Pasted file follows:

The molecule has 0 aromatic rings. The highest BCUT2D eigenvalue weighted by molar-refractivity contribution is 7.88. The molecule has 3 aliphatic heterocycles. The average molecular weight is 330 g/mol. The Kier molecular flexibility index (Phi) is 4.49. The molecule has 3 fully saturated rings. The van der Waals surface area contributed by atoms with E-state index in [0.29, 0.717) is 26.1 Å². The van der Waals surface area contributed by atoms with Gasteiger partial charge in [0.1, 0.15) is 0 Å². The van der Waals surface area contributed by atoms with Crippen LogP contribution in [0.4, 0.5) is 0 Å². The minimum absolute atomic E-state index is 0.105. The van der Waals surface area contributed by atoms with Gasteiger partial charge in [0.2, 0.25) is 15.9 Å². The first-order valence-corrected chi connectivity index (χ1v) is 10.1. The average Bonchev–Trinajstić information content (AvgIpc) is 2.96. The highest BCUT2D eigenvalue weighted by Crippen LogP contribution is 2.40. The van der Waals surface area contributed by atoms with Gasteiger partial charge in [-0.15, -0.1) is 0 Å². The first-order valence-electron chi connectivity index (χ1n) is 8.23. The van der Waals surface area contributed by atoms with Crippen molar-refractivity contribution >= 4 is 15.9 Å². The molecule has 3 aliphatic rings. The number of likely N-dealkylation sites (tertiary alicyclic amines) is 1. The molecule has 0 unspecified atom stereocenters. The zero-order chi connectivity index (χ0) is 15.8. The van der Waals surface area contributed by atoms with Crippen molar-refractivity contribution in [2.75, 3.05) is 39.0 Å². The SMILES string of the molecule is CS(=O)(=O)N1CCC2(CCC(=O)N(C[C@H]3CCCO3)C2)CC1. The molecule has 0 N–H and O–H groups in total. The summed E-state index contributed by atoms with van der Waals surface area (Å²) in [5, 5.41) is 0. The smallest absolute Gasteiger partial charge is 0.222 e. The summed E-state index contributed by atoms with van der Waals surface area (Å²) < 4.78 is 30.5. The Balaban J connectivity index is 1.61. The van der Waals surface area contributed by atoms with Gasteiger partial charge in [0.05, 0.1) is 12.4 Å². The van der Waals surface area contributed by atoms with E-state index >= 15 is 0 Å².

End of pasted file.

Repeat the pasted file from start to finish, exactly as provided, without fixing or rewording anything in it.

The molecule has 0 aromatic rings. The highest BCUT2D eigenvalue weighted by molar-refractivity contribution is 7.88. The molecule has 3 aliphatic heterocycles. The average molecular weight is 330 g/mol. The Kier molecular flexibility index (Phi) is 4.49. The molecule has 3 fully saturated rings. The van der Waals surface area contributed by atoms with E-state index in [0.29, 0.717) is 26.1 Å². The van der Waals surface area contributed by atoms with Gasteiger partial charge in [0.1, 0.15) is 0 Å². The van der Waals surface area contributed by atoms with Crippen LogP contribution in [0.4, 0.5) is 0 Å². The minimum absolute atomic E-state index is 0.105. The van der Waals surface area contributed by atoms with Gasteiger partial charge in [0.2, 0.25) is 15.9 Å². The first-order valence-corrected chi connectivity index (χ1v) is 10.1. The average Bonchev–Trinajstić information content (AvgIpc) is 2.96. The highest BCUT2D eigenvalue weighted by Crippen LogP contribution is 2.40. The van der Waals surface area contributed by atoms with Gasteiger partial charge in [-0.15, -0.1) is 0 Å². The first-order valence-electron chi connectivity index (χ1n) is 8.23. The van der Waals surface area contributed by atoms with Crippen molar-refractivity contribution >= 4 is 15.9 Å². The molecule has 3 aliphatic rings. The number of likely N-dealkylation sites (tertiary alicyclic amines) is 1. The molecule has 0 unspecified atom stereocenters. The zero-order chi connectivity index (χ0) is 15.8. The van der Waals surface area contributed by atoms with Crippen molar-refractivity contribution in [2.75, 3.05) is 39.0 Å². The SMILES string of the molecule is CS(=O)(=O)N1CCC2(CCC(=O)N(C[C@H]3CCCO3)C2)CC1. The molecule has 0 N–H and O–H groups in total. The summed E-state index contributed by atoms with van der Waals surface area (Å²) in [5, 5.41) is 0. The smallest absolute Gasteiger partial charge is 0.222 e. The summed E-state index contributed by atoms with van der Waals surface area (Å²) < 4.78 is 30.5. The Balaban J connectivity index is 1.61. The van der Waals surface area contributed by atoms with Gasteiger partial charge in [0.05, 0.1) is 12.4 Å². The van der Waals surface area contributed by atoms with E-state index >= 15 is 0 Å².